Träningsförslag inför bestigning av Aconcagua

QUALIFICATIONS FOR CLIMBING THE NORMAL ROUTE:
This climb is suited for beginning climbers who are in excellent physical condition with basic mountaineering experience. Although the higher altitude, length of climb and more extreme temperatures make this climb more challenging than Mount Kilimanjaro, the actual terrain on the Normal Route is similar, but it may require the use of an ice axe and crampons. Climbers should feel extremely comfortable with the use of these tools. Conditions on Aconcagua change constantly. Often climbers are required to use crampons and ice axes while crossing the Gran Accerro and climbing in the Canaleta on summit day. It is required that you are familiar with the proper use of these tools prior to your trip to Aconcagua.

NORMAL Route: Aconcagua, often referred to as the "Stone Sentinel," is the highest peak in South America and the highest peak in the world outside of Asia-climbing Aconcagua, which rises 4,000 feet above neighboring peaks, is a great way to experience the spectacular Andes of Argentina. All of our equipment is carried to base camp by mules. We follow the philosophy of climb high and sleep low as we establish a series of higher camps while ascending Aconcagua. We have also built in numerous inclement weather days to the schedule to allow more time to attempt the summit climb, these factors together enable proper acclimatization and greatly increases our chances for success.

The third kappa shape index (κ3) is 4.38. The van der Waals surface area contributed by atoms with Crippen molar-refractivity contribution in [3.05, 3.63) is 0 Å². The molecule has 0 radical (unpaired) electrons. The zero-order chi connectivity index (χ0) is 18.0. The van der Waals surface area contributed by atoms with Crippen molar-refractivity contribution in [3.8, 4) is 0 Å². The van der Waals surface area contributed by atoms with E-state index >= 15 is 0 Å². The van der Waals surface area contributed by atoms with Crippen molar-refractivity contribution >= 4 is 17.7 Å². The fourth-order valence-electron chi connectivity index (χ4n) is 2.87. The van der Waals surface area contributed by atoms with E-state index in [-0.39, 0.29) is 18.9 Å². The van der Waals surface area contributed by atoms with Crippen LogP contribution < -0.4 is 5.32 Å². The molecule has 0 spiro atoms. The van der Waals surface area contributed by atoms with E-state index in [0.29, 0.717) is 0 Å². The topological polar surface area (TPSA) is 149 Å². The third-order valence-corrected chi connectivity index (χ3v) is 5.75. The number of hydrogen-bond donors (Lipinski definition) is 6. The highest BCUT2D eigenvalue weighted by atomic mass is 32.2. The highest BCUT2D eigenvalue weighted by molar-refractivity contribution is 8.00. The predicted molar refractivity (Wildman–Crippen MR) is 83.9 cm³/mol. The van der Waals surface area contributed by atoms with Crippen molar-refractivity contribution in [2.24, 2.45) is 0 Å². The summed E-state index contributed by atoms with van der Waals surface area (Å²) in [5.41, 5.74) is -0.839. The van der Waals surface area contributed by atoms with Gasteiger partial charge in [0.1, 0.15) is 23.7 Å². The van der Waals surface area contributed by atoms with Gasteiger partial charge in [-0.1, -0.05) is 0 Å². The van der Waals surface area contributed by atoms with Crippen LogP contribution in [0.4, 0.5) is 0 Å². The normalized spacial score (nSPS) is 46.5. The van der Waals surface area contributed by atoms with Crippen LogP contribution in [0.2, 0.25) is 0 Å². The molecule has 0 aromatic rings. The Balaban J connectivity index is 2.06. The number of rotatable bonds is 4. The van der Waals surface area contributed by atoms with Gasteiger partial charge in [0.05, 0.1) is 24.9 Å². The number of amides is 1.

TRAINING SUGGESTIONS:
Everyone is required to carry a share of the group's equipment, be prepared to carry as much as 50-60 lbs. while stocking camps on the mountain. We suggest you begin your training program at least three months prior to departure. Walking up hills and stair climbing are both excellent ways to condition your lower body. Begin slowly, without the weight of a pack, eventually adding weight as you increase your training pace. Take a long hike (4-6 hours) several times with a weighted pack.
The best training for mountaineering is to carry a weighted pack (40-60 lbs.) up and down hills, stairs, or small mountains. To avoid knee stress while training use full water containers for weight and empty out the water prior to your descent. Supplement this with running, cycling, swimming, racquet sports, etc. for additional aerobic conditioning. While strength is important, endurance training should be your primary focus - remember your summit day could be as long as, or longer than, 12 hours at high altitude!